– “Our Studios” –
„In Heaven“: Photo: Studio and Gallery “Heaven”, Gracemont, Oklahoma
Here in Oklahoma, we had been in the middle of the reservation.
The little place Gracemont (in Oklahoma) has a place core with two churches, a school, a post office and a Sheriff. The outer ring around Gracemont consists of countries, fields or nature. Occasionally, there are (but scattered very far) residential buildings which nevertheless are part of Gracemont.
Here in the center the aim lay, to which (coming from this outer ring) we should be taken: The car had been parked at a little street. And we looked at the house row which can be above seen on the photo.
The house in front on the right in the picture is standing out by its attractive façade: Metal stamped with decoration in a silver gleam completes the frontage with an integrated gutter in front of the flat roof. The lower part of the wall once had got laid with green tiles, while the undermost approx. 50 cm appear in reddish brown color. The black sun tarpaulin, protecting against the sun, also can be seen.
We learned that Carol Whitney had recently bought this house.
She had fulfilled herself “her desire probably cherished for a long time” to have a studio of one’s own and a gallery of one’s own!
Behind this lavish and tidy façade, we found ourselves in the midst of an extreme chaos of all sorts of things: Chair, armchair, table, utensils of every kind piled themselves up about each other, were scattered so that this way they filled out the big room inside.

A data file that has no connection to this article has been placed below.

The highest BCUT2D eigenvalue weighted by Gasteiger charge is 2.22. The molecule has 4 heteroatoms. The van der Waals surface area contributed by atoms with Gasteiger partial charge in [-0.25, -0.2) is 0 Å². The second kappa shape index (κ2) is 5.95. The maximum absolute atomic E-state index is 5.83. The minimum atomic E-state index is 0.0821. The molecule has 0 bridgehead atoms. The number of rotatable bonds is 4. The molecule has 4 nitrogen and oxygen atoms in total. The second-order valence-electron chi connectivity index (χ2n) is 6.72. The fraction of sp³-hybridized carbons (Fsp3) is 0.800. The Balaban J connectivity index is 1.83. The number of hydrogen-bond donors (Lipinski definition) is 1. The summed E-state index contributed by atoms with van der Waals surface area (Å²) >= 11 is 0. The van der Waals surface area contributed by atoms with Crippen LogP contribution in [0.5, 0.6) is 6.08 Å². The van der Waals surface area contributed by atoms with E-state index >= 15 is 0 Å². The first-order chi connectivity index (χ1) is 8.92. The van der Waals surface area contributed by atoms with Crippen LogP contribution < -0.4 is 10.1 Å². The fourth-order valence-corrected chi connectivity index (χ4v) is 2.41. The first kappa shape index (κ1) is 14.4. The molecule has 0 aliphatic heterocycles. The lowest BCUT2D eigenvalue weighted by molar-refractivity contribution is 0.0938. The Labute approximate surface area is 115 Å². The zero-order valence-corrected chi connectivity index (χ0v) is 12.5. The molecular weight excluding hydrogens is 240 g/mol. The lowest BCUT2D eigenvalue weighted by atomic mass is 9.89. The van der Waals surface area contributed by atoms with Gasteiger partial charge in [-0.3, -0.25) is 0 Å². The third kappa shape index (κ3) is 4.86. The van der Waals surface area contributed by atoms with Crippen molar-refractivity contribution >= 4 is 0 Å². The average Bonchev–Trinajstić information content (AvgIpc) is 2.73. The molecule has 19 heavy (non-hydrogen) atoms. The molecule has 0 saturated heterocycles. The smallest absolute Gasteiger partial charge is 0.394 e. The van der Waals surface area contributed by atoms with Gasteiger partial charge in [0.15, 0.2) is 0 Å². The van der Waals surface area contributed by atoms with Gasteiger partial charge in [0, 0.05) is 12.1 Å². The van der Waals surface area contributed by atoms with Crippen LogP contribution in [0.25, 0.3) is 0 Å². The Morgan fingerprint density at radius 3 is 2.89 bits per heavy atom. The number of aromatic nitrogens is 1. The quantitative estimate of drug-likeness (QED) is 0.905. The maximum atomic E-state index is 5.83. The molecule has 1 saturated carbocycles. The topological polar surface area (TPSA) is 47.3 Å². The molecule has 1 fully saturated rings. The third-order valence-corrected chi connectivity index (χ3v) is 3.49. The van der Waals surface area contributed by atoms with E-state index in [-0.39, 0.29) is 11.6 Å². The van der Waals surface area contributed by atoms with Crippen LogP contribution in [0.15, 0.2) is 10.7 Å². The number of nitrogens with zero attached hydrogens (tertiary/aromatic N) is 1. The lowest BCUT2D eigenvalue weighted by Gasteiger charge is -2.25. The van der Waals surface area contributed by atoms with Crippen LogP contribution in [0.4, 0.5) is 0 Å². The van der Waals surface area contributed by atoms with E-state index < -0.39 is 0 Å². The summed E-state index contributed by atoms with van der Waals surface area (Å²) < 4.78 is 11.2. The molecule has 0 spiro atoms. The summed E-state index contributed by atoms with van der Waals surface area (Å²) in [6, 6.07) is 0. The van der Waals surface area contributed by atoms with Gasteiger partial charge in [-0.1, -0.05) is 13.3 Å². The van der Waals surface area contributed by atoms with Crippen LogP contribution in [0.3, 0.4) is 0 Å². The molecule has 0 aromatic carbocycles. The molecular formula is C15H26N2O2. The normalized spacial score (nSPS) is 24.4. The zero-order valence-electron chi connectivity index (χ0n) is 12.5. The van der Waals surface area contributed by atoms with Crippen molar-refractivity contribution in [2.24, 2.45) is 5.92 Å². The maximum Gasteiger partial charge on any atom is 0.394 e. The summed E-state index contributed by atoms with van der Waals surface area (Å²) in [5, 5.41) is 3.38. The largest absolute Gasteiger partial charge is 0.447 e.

Above all chaos, two gigantic metal pieces from the ceiling up to the ground hung down ghostly. These two pieces had been part of the former ceiling paneling which had already partly broken loose from their fastening.
About this “interior” we had been very astonished because we had not expected that.
But, what did this house tell?
Those houses of Gracemont had been left hastily in the twenties of the last century when the great finance crash had happened! – The destinies which hid behind the left things and the place to stay deserted penetrated in their sad charisma into us, without betraying details to us!